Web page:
Author(s): Ghorbaniaghdam A, Chen J, Henry O, Jolicoeur M
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Abstract Monoclonal antibody producing Chinese hamster ovary (CHO) cells have been shown to undergo metabolic changes when engineered to produce high titers of recombinant proteins. In this work, we have studied the distinct metabolism of CHO cell clones harboring an efficient inducible expression system, based on the cumate gene switch, and displaying different expression levels, high and low productivities, compared to that of the parental cells from which they were derived. A kinetic model for CHO cell metabolism was further developed to include metabolic regulation. Model calibration was performed using intracellular and extracellular metabolite profiles obtained from shake flask batch cultures. Model simulations of intracellular fluxes and ratios known as biomarkers revealed significant changes correlated with clonal variation but not to the recombinant protein expression level. Metabolic flux distribution mostly differs in the reactions involving pyruvate metabolism, with an increased net flux of pyruvate into the tricarboxylic acid (TCA) cycle in the high-producer clone, either being induced or non-induced with cumate. More specifically, CHO cell metabolism in this clone was characterized by an efficient utilization of glucose and a high pyruvate dehydrogenase flux. Moreover, the high-producer clone shows a high rate of anaplerosis from pyruvate to oxaloacetate, through pyruvate carboxylase and from glutamate to α-ketoglutarate, through glutamate dehydrogenase, and a reduced rate of cataplerosis from malate to pyruvate, through malic enzyme. Indeed, the increase of flux through pyruvate carboxylase was not driven by an increased anabolic demand. It is in fact linked to an increase of the TCA cycle global flux, which allows better regulation of higher redox and more efficient metabolic states. To the best of our knowledge, this is the first time a dynamic in silico platform is proposed to analyze and compare the metabolomic behavior of different CHO clones.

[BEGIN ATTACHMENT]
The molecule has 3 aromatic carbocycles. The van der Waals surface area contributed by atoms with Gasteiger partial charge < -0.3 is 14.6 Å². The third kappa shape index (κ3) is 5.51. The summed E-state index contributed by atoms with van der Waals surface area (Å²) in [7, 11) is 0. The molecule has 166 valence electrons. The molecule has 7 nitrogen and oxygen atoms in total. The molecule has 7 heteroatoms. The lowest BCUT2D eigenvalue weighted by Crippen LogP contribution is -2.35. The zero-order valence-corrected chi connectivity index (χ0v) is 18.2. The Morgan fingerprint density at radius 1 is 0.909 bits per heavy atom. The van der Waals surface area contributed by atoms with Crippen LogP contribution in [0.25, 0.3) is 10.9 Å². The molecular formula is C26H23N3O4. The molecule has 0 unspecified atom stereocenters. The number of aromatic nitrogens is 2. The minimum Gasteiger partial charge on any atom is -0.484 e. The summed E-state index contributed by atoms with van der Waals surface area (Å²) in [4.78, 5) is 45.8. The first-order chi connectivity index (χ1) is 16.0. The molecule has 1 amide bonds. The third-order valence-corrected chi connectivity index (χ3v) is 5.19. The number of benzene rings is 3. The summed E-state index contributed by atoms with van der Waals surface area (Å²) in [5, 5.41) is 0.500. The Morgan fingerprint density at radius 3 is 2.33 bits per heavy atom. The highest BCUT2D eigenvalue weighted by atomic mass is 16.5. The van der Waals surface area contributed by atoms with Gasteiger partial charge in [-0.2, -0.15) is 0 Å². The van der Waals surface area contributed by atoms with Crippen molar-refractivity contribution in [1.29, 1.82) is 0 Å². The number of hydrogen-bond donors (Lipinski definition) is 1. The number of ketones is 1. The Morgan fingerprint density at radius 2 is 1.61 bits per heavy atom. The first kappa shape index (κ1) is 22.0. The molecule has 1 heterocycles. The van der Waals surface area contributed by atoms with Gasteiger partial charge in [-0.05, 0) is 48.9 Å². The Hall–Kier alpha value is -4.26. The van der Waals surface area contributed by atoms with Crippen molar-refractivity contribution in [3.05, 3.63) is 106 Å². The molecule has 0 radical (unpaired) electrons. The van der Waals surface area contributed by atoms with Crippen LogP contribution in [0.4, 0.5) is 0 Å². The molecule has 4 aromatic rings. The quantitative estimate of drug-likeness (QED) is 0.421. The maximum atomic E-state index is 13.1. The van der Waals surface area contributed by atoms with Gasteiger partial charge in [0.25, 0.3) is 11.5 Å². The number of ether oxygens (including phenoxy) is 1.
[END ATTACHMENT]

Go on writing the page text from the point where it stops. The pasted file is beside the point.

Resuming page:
This article was published in PLoS One
and referenced in Journal of Bioprocessing & Biotechniques